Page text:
My hope is built on nothing less
Than Jesus’ blood and righteousness
I dare not trust the sweetest frame
But, wholly trust in Jesus’ name
The original version of this hymn was written in 1834 by Edward Mote. Edward became a Christian, while still a boy, through the influence of a cabinetmaker to whom he was apprenticed. He grew up to become a skilled cabinetmaker with a successful business.
Aged 55, Mote became a minister. He served out the rest of his life – more than 20 years – as the pastor of a Baptist Church in Horsham, Sussex.
When darkness seems to hide His face
I rest on His unchanging grace
In every high and stormy gale
My anchor holds within the veil
I love the way that dated language expresses what, for Christians, is timeless truth. Mote starts with theology ‘Jesus’ blood and righteousness’ and moves swiftly on to the certainty of hope, and the simple completeness of trusting Jesus.
This isn’t just when I feel God close or when life is going well – it’s for dark, stormy days. I may be feeling sadness, aloneness or completely rubbish. Mote reminds us… I rest… my anchor holds… I’m safe and secure.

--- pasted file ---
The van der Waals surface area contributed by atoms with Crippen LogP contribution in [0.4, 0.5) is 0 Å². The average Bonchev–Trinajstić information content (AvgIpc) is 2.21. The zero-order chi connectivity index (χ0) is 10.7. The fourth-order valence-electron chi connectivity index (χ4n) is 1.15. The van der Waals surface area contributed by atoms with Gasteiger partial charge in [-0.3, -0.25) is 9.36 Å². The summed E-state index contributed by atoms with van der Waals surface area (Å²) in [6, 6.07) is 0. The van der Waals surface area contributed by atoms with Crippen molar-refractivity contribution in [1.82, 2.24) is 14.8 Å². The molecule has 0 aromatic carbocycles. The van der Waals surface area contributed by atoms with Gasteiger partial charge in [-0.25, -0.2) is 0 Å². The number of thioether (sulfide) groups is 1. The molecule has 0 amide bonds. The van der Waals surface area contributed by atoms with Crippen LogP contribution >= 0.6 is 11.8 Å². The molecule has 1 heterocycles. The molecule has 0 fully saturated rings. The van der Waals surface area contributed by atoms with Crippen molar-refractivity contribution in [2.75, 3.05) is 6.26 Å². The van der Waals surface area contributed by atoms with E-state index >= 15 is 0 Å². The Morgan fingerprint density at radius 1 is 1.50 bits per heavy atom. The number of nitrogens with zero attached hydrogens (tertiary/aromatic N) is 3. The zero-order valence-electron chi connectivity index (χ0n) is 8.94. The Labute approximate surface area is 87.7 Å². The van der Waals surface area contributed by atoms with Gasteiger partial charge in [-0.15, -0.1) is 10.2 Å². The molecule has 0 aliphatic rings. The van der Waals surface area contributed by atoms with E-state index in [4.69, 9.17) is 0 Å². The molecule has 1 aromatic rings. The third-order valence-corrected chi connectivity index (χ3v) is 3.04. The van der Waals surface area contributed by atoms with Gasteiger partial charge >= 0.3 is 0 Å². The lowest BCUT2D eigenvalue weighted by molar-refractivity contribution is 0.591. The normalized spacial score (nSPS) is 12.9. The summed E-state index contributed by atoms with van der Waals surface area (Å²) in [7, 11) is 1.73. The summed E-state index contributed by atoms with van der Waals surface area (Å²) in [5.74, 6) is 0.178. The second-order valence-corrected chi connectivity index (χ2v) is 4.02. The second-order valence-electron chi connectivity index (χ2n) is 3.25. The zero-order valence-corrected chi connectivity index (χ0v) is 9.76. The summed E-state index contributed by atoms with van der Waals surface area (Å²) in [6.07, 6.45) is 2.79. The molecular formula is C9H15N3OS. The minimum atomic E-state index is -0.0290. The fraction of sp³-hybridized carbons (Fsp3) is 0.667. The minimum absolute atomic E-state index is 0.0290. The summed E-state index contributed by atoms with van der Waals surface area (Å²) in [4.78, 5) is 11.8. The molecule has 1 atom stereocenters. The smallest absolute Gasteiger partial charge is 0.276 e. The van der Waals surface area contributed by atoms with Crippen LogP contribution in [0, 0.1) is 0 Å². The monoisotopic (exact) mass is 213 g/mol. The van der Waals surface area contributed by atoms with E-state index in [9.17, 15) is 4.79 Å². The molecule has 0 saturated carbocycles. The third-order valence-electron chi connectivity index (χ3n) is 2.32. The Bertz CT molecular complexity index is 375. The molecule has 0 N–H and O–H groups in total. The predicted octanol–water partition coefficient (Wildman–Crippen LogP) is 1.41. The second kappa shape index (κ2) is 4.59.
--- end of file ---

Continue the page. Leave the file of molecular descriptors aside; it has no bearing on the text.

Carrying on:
On Christ, the solid Rock, I stand;
All other ground is sinking sand,
Mote’s original version of the hymn had this refrain. He’s referring to Jesus’ story of the two housebuilders, one building his house on a rock, one on the sand. It’s a story about building our lives on a solid foundation so that we shall survive the winds and storms of life.
Christ alone, Cornerstone
Weak made strong in the Saviour’s love
Through the storm, He is Lord,
Lord of all
This adaption of Mote’s hymn was written in 2013 – a new refrain, a modern tune but the same truth and reality. Building my life on Jesus I can know strength in my weakness, love that overcomes everything, and a reliable solidity in my storms.